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Thinking and Deciding 10: Normative Theory of Choice Under Uncertainty

09/13/2013

Expected utility theory

The probability of an exhaustive list of possibilities will add up to one. Each possibility has a finite probability of one or less. Multiply the probability of an event by the utility that it would bring, and you’ve got the expected utility of your option. Expected utility theory, as a normative standard of decision making, states that the best choice to make is the one with the highest expected utility.

The theory is normative instead of prescriptive because no one can do the math for every decision they make, and function in the world. Instead the theory is an idealized standard by which we can judge how good the choices are.

Why expected utility theory is normative

This seems like a weird question to even ask, but I guess I’ve got my own unquestioned assumptions here. Why wouldn’t people try to maximize their expected goal fulfillment? There are a few approaches. The long run argument says pretty much the above. If we want to achieve our goals to the maximum, we ought to follow expected utility theory. The argument takes basic, unobjectionable (presumably) principles, and uses those to justify the theory. These are the weak-ordering principle and the sure thing principle. Not gonna describe them.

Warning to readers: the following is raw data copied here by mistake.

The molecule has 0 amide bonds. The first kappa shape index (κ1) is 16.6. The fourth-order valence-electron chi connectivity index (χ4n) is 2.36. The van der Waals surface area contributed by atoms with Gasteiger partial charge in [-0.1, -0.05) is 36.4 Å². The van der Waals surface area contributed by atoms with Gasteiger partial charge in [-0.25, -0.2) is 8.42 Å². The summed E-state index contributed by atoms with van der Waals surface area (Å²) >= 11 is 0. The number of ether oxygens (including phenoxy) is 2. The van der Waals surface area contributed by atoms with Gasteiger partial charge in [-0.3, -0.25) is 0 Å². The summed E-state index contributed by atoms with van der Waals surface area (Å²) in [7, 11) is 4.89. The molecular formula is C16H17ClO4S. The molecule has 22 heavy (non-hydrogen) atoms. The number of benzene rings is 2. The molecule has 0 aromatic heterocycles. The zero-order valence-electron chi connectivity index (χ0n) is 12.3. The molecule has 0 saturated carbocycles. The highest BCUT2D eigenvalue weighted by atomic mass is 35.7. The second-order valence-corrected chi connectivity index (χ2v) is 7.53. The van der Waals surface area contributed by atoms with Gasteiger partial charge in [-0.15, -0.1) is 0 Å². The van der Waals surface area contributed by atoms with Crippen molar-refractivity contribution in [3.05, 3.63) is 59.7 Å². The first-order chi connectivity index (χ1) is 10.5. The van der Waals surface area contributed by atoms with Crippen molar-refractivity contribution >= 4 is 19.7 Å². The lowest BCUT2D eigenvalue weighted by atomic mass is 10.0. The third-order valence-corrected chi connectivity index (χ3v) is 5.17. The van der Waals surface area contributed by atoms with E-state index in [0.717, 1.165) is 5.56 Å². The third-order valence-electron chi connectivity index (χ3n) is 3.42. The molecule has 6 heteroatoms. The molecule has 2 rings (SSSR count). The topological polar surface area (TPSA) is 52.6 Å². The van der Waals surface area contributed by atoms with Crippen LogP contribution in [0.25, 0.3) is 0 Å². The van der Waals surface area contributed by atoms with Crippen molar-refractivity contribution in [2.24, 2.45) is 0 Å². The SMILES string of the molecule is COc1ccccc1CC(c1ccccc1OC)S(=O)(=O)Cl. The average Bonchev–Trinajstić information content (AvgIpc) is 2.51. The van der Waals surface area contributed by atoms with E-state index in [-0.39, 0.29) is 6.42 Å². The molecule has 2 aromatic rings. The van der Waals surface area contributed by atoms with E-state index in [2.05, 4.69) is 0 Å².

The utility of money

This section takes a thought experiment proposed a gamble that lead to an expected value of infinity. Flip a coin the first time. If heads, you get a dollar and can flip again. If tails, you lose. If you flip again, heads gets you 2 dollars and can flip again. Tails, you are done. Each consecutive flip leads to a doubling of the prize. The expected value is infinity, but even a reasonable person would probably sell their chance to play this game for $20. Where’s the disconnect? Well, the more money you get, the less value each dollar has. The utility doesn’t double with each doubled dollar. It may be a logarithmic relationship.

But what if the gamble was different? What if you found how many more dollars led to a doubling of the utility? Then wouldn’t the value be infinite? Or what if we change it from dollars to an extension in life, or maybe some other good that doesn’t stop being valuable? Some type of wager like this would seem to have infinite value. But I suppose that’s the whole point. You can’t just double dollars or years of life extension to double utility. The utility provided is pretty tough to nail down.

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